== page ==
After an acrimonious campaign, voters in Teaneck on Tuesday returned three incumbents to the Township Council — a move that is likely to perpetuate a divide between the council’s veteran lawmakers and its newest members.
Councilman Mohammed Hameeduddin, Mark Schwartz and Henry Pruitt won decisively, defeating four challengers — Stephen Gruber, Michael Pagan, Chondra Young and Jacob Herenstein.
“I’m humbled by the voters of Teaneck that have the trust in me to send me back for another four years to represent them,” Hameeduddin said Tuesday night.
Though Teaneck’s council elections are non-partisan, the campaign played out astride a fault line that pitted three incumbents against four challengers, only three of whom campaigned actively. The back-and-forth turned bitterly acrimonious at times, with robocalls and anonymous letters serving as vehicles for personal attacks.
The bitter tenor of the campaign tested the patience of voters. At one debate, moderators had the candidates sign a pledge to keep the electioneering clean.
Hameeduddin, who operates an insurance business and was the township’s first Muslim mayor, will commence his third term as councilman. Councilmen Henry Pruitt, a retired educator, and Mark Schwartz, who works in real estate, were elected for a second time.
All three incumbents endorsed one another and were often associated on campaign materials. The incumbents, who had the backing of Deputy Mayor Elie Katz, also largely supported one another during a series of debates, particularly on issues where they were required to defend their records.
Hameeduddin and Schwartz ran under the slogan “Moving Teaneck Forward.” Along with Pruitt, they championed ongoing redevelopment efforts as a means of generating new revenue. Some in the township, including the challengers, have questioned or opposed the anticipated influx of apartment complexes, saying they do not know what their effect will be on township services, or that the council should have sought commercial projects instead.
The incumbents’ victory means that the make-up of the council — and the personality clashes within it — are likely to remain unchanged. The incumbents and Katz have often been at odds with two of their colleagues, Councilmen Jason Castle and Alan Sohn, since the two were elected in 2014. Castle and Sohn, who were not up for reelection Tuesday, said they were the subject of campaign-related personal attacks, possibly due to their support for some of the challengers this year.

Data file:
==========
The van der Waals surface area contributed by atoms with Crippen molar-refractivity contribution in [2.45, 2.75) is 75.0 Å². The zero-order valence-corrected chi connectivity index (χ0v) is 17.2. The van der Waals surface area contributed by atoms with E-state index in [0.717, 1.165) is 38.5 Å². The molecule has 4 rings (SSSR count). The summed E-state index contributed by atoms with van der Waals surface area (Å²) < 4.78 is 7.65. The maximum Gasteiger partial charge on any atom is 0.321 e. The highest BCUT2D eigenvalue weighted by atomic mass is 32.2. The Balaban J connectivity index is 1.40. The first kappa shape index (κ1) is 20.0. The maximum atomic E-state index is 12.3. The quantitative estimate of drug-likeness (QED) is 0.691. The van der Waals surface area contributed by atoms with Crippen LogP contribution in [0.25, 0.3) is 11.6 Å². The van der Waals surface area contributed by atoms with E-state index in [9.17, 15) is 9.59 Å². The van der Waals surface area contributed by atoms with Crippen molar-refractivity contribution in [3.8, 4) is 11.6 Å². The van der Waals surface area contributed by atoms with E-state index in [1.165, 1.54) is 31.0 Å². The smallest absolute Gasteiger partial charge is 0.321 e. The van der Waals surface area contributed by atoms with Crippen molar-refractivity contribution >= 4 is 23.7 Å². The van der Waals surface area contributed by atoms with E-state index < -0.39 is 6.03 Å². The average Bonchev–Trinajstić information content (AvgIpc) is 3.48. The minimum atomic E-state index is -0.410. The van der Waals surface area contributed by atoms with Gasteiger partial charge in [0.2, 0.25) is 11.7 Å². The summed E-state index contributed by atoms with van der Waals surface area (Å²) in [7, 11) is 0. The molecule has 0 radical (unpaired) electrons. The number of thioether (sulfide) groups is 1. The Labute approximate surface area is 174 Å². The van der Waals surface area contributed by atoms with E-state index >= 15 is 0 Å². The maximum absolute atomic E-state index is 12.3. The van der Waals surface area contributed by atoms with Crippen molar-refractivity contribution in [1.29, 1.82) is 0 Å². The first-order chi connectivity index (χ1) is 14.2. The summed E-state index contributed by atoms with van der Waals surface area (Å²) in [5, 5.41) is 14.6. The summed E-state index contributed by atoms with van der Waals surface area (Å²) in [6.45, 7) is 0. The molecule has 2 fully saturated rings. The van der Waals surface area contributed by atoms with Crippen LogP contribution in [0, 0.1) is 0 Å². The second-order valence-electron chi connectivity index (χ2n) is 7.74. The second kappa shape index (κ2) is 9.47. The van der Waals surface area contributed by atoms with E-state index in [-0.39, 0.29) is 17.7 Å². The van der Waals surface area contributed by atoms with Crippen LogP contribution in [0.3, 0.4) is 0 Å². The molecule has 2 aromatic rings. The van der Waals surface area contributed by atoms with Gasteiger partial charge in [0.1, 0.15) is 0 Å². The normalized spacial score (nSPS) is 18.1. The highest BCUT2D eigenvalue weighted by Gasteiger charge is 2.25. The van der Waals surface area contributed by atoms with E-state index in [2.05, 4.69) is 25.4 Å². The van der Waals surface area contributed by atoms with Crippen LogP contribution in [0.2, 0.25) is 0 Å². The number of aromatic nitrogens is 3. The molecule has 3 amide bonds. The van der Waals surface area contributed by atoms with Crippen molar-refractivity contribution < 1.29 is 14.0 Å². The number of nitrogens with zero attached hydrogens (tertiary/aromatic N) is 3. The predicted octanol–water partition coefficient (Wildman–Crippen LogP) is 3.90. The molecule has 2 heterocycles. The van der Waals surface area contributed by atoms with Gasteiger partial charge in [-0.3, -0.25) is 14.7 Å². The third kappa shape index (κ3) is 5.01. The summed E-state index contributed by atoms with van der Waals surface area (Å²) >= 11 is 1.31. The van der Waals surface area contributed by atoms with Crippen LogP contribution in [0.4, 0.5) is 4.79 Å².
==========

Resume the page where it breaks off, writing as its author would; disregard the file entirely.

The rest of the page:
“I’m just looking forward to regrouping with my council,” Hameeduddin said.
Three of the challengers — Gruber, Pagan and Young — did not run as a slate, but they positioned themselves as fresh voices for a township that they say is in dire need of new perspectives. They called for more responsible stewardship of the township’s finances and for more transparency and communication with public.
Gruber is an actuary who runs a Facebook group called “Teaneck: End the Madness,” which serves as a forum for news and articles about the township and fosters discussions among residents about local politics that can get heated at times. Pagan, the public information officer for Bergen County, ran unsuccessfully for a council seat 16 years ago. And Young, the only woman on Teaneck’s ballot this year, is a financial reporting compliance analyst for a property management company who volunteers in the township in various capacities, including as a Girl Scout troop leader.
All the candidates suspended public campaigning after the death of Mayor Lizette Parker on April 24. Parker, 44, the first black woman to serve as a mayor in Bergen County, died after being rushed to Holy Name Medical Center with respiratory issues.
The seventh candidate, Herenstein, was the least visible throughout the election and said he spent no money on his campaign. A first-time candidate and accounting student at Yeshiva University, Herenstein did not attend the candidate forums leading up to the election and didn’t hold fundraising or campaign events. But the 22-year-old did win a different election this month; he will be president of the Yeshiva Student Union next year.
The winners will be sworn to four-year terms in at the township’s reorganization meeting on July 1. At that meeting, the new council also will select the next mayor, who will hold the position for two years, until the next municipal election in Teaneck.
Our editors found this article on this site using Google and regenerated it for our readers.
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